If touched, Poison Oak is known to cause severe allergic reactions among humans and animals. Poison oak is usually found in the wild but it often invades domestic gardens. It is an invasive, woody shrub that competes with other plants in the garden. If it isn't eradicated early, it can take the form of a climbing vine, spreading across the surrounding trees and walls. It is also called the western poison oak. Poison oaks can become endemic to some gardens, re-surfacing, even after repeated removal. Getting rid of poison oaks is not demanding but it needs a systematic approach. Use the following instructions to get rid of poison oaks in your garden.
Step 1 - Preparing Yourself
Those with a medical history of intensive allergic reactions shouldn't handle poison oaks. You should prepare yourself to prevent accidental contact with the plant. Basic clothing can be manipulated into creating an effective gear. Use long-sleeved shirts and trousers. Combine this with a pair of plastic gloves and woolen socks.
Step 2 – Manually Eradicating Poison Oak
You should try to pull-out the poison oak by the roots. This ensures that the plant doesn't re-infest the same spot. Before pulling out the plant, dig around the base of the plant. Using a spade, create a 6-inch deep trench that encircles the plant. This ensures that the roots are loosened. However, if the plant has developed strong roots, this task could become demanding.
Instead, you can smother the plant. With the help of gardening scissors, cut the plant’s main stem, close to the ground. Only a small stalk should be left above the soil’s surface. Place a plastic sheet or newspaper sheets on top of the sliced stalk. This slowly chokes the plant to death by depriving it of sunlight and ventilation. However, this method doesn't ensure that the plant will not root again.
Step 3 – Applying Herbicides
For comprehensively killing the poison oak, you need to apply herbicides to the sliced stump. The sliced surface ensures that the herbicide is able to seep into the plant and reach the roots. Herbicidal application can be done before covering the stalk. This increases the overall effectivity of the herbicide. Most herbicidal solutions contain compounds like glyphosate and triclopyr. Glyphosate herbicidal solutions are particularly effective against study, mature poison oaks. Triclopyr herbicidal preparations provide long-term eradication of poison oaks when applied to young poison oaks.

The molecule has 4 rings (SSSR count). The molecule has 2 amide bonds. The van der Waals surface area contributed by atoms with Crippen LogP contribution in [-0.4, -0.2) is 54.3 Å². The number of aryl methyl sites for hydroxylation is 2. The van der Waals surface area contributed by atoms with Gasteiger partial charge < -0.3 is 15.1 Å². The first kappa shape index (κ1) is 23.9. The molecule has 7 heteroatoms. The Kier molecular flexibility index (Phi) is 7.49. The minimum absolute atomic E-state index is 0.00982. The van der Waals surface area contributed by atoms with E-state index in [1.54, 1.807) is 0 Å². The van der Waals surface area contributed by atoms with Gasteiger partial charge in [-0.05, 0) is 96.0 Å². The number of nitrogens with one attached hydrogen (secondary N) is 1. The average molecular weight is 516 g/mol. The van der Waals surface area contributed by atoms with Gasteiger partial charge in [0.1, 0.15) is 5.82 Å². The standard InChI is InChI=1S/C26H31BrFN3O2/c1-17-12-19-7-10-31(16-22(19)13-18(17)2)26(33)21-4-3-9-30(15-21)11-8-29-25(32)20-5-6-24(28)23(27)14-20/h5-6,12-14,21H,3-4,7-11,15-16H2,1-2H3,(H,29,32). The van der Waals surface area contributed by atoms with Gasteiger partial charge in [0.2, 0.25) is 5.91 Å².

Try to apply the chosen herbicide soon after the poison oak begins flowering. Herbicidal spraying during the growth phase (flowering or fruiting stage) is more effective and is commonly called foliar spraying. Foliar application should be done during the spring season. For a few, ground-level poison oaks, the herbicide can be applied with a paintbrush. However, if the poison oak has grown into a dense, climbing vine, use a handheld sprayer. Herbicidal solutions used for spraying should be diluted according to packaged instructions.
Step 4 - Disposing Dead Poison Oaks
Leftover foliage of a destroyed oak shrub shouldn't be used for preparing compost or any other gardening activity. Please note that the dead vine, particularly its dug-up roots, are poisonous. Collect all the disposed parts of the dead oak. Pack these into a plastic bag and dump the bag. This is the safest method of disposing dead oaks, since fumes emerging from burning oaks can be toxic.